Continuing to play catch-up, my latest review is Oscar-contender: Birdman.

Riggan Thomson (Michael Keaton) is an actor on the wrong-side of his career. Decades removed from being an A-Lister with a big budget Hollywood franchise, Riggan finds himself trying to re-establish his career by trying to self-finance a Broadway adaptation of 'What We Talk About When We Talk About Love'. Trying to write, direct and star in the play, though, begins to take its toll on Riggan's professional and personal life.

Riggan's daughter, Sam, (Emma Stone) fresh from rehab takes a job as Riggan's assistant in an attempt to help make Riggan's passion project a reality. Troubles arise when Riggan and his lawyer Jake (Zach Galifianakis) decide to hire method actor Mike Shiner (Edward Norton) for the lead role of his play. Mike's ex, Lesley (Naomi Watts) co-stars in the play and their relationship is still a fresh wound which causes problems during rehearsals. Mike and Sam then begin to flirt which strains Riggan's already fragile psyche.

While trying to ensure he creates the best play he can, Riggan is tortured by Birdman, his inner voice, Birdman constantly reminds Riggan about his time when he was the envy of Hollywood. Egging Riggan on about how he should return to his roots as a Hollywood actor and give up the new life he is trying to start. All of these characters and problems begin to come to a head as Riggan struggles to get his play ready for opening night.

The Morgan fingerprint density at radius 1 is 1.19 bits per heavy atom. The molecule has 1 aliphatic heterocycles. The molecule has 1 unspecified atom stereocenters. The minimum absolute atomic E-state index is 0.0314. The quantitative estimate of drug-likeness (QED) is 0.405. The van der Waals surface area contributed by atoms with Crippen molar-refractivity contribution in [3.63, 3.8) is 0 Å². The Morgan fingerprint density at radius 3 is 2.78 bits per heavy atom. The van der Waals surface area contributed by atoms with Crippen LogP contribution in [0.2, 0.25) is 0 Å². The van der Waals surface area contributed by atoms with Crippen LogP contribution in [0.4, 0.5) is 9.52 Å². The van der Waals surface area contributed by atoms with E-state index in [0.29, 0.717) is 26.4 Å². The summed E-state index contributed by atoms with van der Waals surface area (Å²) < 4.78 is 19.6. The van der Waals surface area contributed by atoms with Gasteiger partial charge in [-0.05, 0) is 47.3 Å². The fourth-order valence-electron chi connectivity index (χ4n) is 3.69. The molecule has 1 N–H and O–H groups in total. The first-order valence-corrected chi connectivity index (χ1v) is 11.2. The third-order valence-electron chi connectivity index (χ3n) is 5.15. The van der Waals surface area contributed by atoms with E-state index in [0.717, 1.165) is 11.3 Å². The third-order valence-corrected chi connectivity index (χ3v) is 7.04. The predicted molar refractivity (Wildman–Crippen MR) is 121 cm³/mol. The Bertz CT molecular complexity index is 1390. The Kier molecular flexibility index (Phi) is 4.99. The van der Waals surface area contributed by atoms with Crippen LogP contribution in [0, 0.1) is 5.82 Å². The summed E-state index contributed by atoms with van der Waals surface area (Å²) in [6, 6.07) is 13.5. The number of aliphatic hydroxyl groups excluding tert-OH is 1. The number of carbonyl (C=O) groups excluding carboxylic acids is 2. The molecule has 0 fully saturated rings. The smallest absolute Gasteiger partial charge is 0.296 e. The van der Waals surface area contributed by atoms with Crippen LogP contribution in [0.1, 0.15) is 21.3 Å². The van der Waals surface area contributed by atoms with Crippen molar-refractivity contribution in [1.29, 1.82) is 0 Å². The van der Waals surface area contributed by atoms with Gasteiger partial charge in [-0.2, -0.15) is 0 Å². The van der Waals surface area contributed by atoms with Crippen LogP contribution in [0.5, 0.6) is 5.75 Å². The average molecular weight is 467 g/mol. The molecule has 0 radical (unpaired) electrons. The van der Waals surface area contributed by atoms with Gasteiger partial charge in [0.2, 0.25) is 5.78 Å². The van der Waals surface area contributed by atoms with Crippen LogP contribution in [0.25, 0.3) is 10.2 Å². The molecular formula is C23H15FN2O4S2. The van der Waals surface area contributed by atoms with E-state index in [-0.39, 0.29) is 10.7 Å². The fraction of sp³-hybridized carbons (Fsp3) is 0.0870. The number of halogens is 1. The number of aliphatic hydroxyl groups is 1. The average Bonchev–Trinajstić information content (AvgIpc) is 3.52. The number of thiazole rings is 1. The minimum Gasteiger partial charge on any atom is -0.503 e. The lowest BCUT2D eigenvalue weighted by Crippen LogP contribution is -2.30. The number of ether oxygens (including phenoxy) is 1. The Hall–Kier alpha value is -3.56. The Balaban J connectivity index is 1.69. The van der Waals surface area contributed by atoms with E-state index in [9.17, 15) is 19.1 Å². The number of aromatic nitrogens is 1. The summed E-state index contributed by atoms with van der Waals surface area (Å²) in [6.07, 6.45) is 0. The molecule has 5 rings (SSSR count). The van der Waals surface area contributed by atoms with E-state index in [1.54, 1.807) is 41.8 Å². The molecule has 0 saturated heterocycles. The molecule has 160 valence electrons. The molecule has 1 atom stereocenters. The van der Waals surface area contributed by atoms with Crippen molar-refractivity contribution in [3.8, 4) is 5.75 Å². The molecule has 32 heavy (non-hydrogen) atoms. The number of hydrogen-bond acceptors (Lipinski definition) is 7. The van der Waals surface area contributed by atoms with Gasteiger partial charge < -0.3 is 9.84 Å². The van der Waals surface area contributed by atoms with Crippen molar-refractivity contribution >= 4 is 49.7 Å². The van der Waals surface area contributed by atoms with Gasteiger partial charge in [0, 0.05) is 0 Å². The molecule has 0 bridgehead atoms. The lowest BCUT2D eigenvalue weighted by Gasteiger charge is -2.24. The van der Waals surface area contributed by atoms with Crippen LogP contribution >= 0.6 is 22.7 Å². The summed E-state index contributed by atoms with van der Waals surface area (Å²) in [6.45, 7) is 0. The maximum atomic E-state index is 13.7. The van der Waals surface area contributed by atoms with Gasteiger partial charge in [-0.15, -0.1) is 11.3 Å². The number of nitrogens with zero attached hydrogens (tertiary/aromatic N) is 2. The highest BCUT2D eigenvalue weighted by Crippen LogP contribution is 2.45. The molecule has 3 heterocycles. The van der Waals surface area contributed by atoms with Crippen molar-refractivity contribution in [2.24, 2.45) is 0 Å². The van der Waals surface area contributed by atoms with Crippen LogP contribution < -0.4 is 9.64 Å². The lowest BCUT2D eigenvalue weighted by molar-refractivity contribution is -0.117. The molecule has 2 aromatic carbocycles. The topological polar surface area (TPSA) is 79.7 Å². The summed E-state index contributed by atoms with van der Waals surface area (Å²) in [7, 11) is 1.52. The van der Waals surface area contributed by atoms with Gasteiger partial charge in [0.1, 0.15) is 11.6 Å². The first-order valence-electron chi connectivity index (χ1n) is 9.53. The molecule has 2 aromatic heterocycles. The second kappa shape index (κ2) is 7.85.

An idea that could be inspired by Michael Keaton's career, Birdman provides a perfect vehicle for himself and all actors within the film. Birdman is dripping with self-indulgence, yet each actor steps up and brings their A-game to elevate the film above its own self-important ideas. Michael Keaton allows the camera to show a man who's life has taken its toll on him. When not hiding behind the wigs used for his play, Michael Keaton is able to play Riggan as a man who understands that his life is not what he would want it to be, yet gives optimism that he may be able to save himself, or at least, what is left of his family.

Equally good is Edward Norton's Mike, who steals every scene he is in. Mike wants to be the best actor he can, and will go to any lengths allowed to be the actor he is. Funny, yet uncompromising, Mike and Riggan butt heads about what is best for the play. The interactions between both actors provide some of the best scenes in the film.

The star, though, is still Michael Keaton. For all the showy scenes in the film, the scene that works best comes when Riggan and his ex-wife, Sylvia, (Amy Ryan) discuss what Riggan has missed in his life by putting his career first. Michael Keaton completely owns the scene and shows how vulnerable Riggan is. The scene is Oscar-bat, for sure, but Michael Keaton uses his acting skills to really invest the audience in seeing that Riggan is a sad man and wants you to root for Riggan in an attempt to regain his life. Definitely one of the best scenes of the year.

Birdman is a true tour de force, filmed with the appearance of one-take by director Alejandro G. Innarritu. The acting, directing and screenplay are all top notch with the exception of the final scene. The film builds towards opening night and delivers in all ways one would expect. My issue comes after opening night. I will not go into specifics, but my feel is that Birdman should have ended with opening night as it feels like the logical conclusion. The last scene, though good in its own right, does not jive with the film that came before it. A slight letdown in an otherwise great film.

With great acting and directing, Birdman is my favorite film of 2014 and hopefully gets the recognition is deserves from the Academy.


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